Florida Politics | By Wes Wolfe | May 19, 2022
He spoke Wednesday at the Flagler Tiger Bay Club.
Former Florida State University President John Thrasher has a message for Florida’s school districts and the taxpayers who fund them: It’s time to up compensation packages to fix the state’s teacher retention and shortage problem.
“It’s hard — same thing’s happening in colleges of education, (enrollment is) falling off,” Thrasher said. “Probably a lot because of some of the controversy and turmoil now (in education). You know what? Pay them more. Damn it, they need to be paid more.”
He acknowledged work done on the issue by Gov. Ron DeSantis and the Legislature but said it’s not enough.
“For a single person, even a married person who’s got another spouse working, it’s not enough to live,” Thrasher said. “They deserve more.”
On the student loan and public policy front, he said Florida’s public universities’ tuition staying at $6,300 for 30 credit hours for the past decade or so, has been key in making sure three-quarters of the state’s public university graduates do so without student loan debt.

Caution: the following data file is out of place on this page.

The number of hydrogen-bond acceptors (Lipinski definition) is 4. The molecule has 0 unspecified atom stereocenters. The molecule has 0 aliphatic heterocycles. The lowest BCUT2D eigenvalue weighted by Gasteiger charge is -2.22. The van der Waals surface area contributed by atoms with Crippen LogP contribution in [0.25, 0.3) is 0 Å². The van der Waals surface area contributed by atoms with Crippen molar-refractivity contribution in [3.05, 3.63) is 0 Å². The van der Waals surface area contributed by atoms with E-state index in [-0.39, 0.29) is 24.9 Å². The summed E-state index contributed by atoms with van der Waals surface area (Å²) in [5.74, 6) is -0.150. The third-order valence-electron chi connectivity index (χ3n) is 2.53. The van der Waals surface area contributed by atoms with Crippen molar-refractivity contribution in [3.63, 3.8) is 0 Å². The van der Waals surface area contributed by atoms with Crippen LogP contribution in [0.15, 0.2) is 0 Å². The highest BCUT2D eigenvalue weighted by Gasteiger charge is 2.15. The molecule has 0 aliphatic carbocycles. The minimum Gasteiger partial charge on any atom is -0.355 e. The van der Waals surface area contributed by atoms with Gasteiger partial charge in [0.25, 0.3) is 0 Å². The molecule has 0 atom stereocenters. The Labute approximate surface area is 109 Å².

“It’s the second-lowest in the country, next to Wyoming,” Thrasher said. “So, that’s one of the reasons we don’t have a lot of student debt. … Having said that, let’s be specific about student debt for a minute. Another fact that I think you should remember, 75% of Florida public university students have no student debt when they graduate — 75%.
“I’ll repeat that — that’s amazing. It’s largely because they did it in 2013. We had a Board and a Governor at the time who didn’t want to raise tuition. They thought it was an unfair thing to do, to put more burden on the backs of families and students.”
For the rest of those who may have entered college with widely varying levels of financial knowledge necessary to navigate the student loan program before 2013, the news from Thrasher isn’t as positive.
“I know there’s a lot of debate about student debt, I know there’s going to be a lot of debate about whether or not the federal government decides to offer some assistance in that area,” Thrasher said.
“That’s for you guys to debate individually — I’ll leave it to that. I think it’s wrong, personally. I really do. I don’t think we ought to be subsidizing students who understood what they were doing, families, at the expense of other things that we need in this great country.”